Every now and again I have time to pause and think, and to look at the class I’m teaching, and wonder what will happen to them all once they’ve left school. I try not to do it too often, because it can be a scary thought. When my pupils write the papers, I always tell them to use an online plagiarism checker and essay grader.
Comprehensive schools can be a cross section of society. This does, however, depend on where that comprehensive school is. If it competes with grammars or private schools in the locality, certain strata may be scooped away like the cream from the top of the milk bottle, so there go the “thick and rich” section of society, the crammed and tutored middle class kids, and perhaps also the “working class made good” lot. Other comprehensives may serve inner-city areas where the majority of residents live in poverty and where other problems like drug abuse pervade, so that these schools serve a catchment area that would look skewed if held up as representative of society. Then there are comprehensives that think they are something else, glowing with self-important pride because of fantastic exam results, whilst choosing to ignore the fact that they serve a community of privately-tutored Pony Club types. I generalise, of course, but you get the picture.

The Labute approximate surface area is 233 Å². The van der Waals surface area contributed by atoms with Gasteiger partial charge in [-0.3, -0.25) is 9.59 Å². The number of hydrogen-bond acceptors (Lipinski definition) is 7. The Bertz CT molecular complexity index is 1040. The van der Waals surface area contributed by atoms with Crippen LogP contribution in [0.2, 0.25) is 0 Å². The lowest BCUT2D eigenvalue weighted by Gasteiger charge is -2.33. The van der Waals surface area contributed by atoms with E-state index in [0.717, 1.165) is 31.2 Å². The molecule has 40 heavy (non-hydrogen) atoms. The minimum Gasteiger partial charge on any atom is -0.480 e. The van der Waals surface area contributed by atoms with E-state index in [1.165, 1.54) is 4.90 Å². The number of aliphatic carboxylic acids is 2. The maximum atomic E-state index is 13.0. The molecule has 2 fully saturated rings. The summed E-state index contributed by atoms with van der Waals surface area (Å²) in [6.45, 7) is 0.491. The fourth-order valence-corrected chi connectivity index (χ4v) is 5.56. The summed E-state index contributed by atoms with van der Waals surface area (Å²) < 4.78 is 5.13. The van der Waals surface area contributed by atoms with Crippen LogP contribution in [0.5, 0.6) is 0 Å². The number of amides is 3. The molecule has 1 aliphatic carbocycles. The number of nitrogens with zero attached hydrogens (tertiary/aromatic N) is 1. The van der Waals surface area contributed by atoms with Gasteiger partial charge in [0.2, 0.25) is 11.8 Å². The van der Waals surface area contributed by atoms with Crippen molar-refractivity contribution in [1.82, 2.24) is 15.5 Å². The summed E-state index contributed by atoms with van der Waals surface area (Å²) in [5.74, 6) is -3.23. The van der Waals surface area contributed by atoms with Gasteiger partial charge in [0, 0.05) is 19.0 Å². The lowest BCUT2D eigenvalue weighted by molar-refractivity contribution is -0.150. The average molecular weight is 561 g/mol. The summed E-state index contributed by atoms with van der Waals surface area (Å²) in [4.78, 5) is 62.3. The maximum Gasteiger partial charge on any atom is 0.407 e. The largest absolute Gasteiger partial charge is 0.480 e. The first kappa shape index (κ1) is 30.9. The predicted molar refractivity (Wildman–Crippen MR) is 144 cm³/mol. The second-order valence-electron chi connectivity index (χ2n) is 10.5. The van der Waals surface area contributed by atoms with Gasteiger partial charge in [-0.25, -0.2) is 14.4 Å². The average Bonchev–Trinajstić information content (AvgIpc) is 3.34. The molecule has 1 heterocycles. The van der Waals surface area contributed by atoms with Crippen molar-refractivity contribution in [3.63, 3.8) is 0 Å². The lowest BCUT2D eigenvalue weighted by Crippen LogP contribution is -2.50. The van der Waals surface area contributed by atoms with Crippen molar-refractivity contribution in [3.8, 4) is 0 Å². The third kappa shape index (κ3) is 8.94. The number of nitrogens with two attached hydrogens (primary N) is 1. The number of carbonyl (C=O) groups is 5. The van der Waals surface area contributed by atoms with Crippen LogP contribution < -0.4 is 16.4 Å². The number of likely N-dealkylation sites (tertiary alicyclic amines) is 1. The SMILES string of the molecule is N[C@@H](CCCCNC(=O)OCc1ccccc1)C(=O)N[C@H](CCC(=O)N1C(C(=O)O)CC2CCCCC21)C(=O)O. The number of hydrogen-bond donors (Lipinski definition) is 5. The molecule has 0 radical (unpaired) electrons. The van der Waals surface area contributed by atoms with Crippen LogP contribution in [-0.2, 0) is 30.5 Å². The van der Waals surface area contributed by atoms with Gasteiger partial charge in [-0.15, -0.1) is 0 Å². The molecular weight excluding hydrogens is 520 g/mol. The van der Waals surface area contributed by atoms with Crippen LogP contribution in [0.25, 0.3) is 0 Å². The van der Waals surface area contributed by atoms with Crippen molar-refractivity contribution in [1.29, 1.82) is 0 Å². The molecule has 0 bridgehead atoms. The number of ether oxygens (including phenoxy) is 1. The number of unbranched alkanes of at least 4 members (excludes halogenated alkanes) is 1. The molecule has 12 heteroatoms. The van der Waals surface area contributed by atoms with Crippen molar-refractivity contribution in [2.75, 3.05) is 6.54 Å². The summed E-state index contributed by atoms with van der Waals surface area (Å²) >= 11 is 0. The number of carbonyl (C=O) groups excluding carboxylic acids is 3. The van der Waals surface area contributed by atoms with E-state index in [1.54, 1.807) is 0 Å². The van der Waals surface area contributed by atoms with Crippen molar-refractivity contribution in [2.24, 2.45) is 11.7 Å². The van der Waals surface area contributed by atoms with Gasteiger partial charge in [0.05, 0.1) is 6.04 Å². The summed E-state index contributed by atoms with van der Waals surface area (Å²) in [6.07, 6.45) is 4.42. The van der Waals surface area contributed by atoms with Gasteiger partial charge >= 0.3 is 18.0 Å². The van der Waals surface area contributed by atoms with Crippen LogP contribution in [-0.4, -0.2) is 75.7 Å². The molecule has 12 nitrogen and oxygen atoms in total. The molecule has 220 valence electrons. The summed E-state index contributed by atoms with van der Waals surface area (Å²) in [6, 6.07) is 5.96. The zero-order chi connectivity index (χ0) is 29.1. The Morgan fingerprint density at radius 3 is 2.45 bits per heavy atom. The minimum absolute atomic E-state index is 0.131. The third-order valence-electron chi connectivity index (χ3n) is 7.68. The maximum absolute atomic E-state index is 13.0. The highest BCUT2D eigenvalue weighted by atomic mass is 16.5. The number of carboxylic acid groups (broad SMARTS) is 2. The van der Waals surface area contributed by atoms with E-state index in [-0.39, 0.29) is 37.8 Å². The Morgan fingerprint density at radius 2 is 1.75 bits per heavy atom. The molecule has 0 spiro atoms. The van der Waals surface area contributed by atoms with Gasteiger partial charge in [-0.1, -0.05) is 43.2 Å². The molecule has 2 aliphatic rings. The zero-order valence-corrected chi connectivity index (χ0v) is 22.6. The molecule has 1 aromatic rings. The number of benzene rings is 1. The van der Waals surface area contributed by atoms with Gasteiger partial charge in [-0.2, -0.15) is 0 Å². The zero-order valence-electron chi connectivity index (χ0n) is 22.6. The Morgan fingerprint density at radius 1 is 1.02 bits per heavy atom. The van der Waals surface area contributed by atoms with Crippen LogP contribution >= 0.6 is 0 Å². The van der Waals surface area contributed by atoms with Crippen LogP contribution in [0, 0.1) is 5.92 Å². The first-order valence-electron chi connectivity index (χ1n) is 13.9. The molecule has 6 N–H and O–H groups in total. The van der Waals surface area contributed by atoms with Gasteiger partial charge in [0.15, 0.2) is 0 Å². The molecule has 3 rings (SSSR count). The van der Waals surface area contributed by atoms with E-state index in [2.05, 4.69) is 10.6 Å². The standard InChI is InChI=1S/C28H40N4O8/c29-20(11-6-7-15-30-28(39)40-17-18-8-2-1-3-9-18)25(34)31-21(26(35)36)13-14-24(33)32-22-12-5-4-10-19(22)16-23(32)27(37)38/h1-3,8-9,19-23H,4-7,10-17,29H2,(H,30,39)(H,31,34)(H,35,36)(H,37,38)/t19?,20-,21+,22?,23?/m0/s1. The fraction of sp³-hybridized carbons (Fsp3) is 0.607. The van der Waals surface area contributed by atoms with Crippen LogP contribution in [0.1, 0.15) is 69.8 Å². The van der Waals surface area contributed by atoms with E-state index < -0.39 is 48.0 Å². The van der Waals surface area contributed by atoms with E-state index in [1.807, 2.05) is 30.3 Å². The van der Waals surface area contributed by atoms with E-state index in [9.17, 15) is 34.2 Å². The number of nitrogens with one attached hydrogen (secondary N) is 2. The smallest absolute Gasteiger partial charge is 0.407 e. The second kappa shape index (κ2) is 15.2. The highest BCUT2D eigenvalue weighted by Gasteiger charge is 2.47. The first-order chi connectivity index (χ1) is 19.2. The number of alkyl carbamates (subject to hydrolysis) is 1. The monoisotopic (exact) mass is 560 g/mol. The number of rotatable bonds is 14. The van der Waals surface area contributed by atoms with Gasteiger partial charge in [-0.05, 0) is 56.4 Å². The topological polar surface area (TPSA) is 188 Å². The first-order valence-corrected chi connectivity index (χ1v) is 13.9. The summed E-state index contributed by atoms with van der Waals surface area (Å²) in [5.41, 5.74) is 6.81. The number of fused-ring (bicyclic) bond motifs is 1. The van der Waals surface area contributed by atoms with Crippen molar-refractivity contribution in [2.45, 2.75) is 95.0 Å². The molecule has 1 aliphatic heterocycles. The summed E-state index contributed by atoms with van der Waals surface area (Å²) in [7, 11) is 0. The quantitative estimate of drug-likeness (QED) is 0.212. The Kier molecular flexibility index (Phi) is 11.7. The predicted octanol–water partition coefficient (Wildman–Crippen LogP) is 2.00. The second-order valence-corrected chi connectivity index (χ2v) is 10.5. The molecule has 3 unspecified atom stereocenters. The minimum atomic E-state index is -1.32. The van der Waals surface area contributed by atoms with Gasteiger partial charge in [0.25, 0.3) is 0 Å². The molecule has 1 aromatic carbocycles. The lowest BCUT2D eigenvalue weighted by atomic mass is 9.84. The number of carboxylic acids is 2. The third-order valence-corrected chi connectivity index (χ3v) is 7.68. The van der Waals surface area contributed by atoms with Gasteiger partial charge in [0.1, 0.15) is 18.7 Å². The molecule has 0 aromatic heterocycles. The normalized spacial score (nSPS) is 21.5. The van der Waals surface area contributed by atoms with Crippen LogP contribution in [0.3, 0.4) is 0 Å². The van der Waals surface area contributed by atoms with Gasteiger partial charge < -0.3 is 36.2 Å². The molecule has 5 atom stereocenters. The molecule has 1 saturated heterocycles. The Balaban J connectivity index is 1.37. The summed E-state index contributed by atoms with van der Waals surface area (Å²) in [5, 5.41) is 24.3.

Many comprehensives are pretty representative of society as a whole though, catering for kids from every conceivable background: rural, urban, rich man, poor man, beggar man and thief. I remember being extremely taken aback when I was first shown round a comprehensive school. The teacher in charge of the tour opened my eyes to the comprehensive system. “What you have to remember,” the teacher warned, “is that by comprehensive we really do mean everyone. This building contains your future burglars, rapists and murderers.” I was so shocked! After all, I was idealistic. I believed everyone would turn out alright as long as they had good guidance at school, they were given the chance at education, they passed their exams and found good jobs. Poor naïve lamb that I was.
Thanks for reading, be sure to check my other posts about school and my teaching days. Stay tuned for new entries, there`s always something to write about!